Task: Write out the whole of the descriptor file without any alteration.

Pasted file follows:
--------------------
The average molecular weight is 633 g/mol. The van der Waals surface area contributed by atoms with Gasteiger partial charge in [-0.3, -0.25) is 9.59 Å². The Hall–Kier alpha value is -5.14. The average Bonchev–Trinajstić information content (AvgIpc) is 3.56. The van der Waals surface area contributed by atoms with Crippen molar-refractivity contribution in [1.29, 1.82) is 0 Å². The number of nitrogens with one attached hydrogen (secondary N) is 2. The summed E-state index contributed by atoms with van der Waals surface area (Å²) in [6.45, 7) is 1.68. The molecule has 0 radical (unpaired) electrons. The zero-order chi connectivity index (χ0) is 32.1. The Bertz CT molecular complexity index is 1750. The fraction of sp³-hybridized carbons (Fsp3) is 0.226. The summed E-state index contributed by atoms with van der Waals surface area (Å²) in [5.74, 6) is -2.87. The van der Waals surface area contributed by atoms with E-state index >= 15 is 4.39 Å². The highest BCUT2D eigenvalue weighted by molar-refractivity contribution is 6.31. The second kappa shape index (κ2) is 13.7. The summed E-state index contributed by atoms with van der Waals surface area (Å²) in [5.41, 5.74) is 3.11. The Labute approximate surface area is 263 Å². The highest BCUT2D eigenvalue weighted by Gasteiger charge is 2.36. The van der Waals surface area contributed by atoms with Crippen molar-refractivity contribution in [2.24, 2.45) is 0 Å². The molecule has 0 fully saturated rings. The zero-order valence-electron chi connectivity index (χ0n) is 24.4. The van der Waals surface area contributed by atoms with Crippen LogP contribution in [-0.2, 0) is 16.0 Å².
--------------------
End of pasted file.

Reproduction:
The average molecular weight is 633 g/mol. The van der Waals surface area contributed by atoms with Gasteiger partial charge in [-0.3, -0.25) is 9.59 Å². The Hall–Kier alpha value is -5.14. The average Bonchev–Trinajstić information content (AvgIpc) is 3.56. The van der Waals surface area contributed by atoms with Crippen molar-refractivity contribution in [1.29, 1.82) is 0 Å². The number of nitrogens with one attached hydrogen (secondary N) is 2. The summed E-state index contributed by atoms with van der Waals surface area (Å²) in [6.45, 7) is 1.68. The molecule has 0 radical (unpaired) electrons. The zero-order chi connectivity index (χ0) is 32.1. The Bertz CT molecular complexity index is 1750. The fraction of sp³-hybridized carbons (Fsp3) is 0.226. The summed E-state index contributed by atoms with van der Waals surface area (Å²) in [5.74, 6) is -2.87. The van der Waals surface area contributed by atoms with E-state index >= 15 is 4.39 Å². The highest BCUT2D eigenvalue weighted by molar-refractivity contribution is 6.31. The second kappa shape index (κ2) is 13.7. The summed E-state index contributed by atoms with van der Waals surface area (Å²) in [5.41, 5.74) is 3.11. The Labute approximate surface area is 263 Å². The highest BCUT2D eigenvalue weighted by Gasteiger charge is 2.36. The van der Waals surface area contributed by atoms with Crippen molar-refractivity contribution in [2.24, 2.45) is 0 Å². The molecule has 0 fully saturated rings. The zero-order valence-electron chi connectivity index (χ0n) is 24.4. The van der Waals surface area contributed by atoms with Crippen LogP contribution in [-0.2, 0) is 16.0 Å².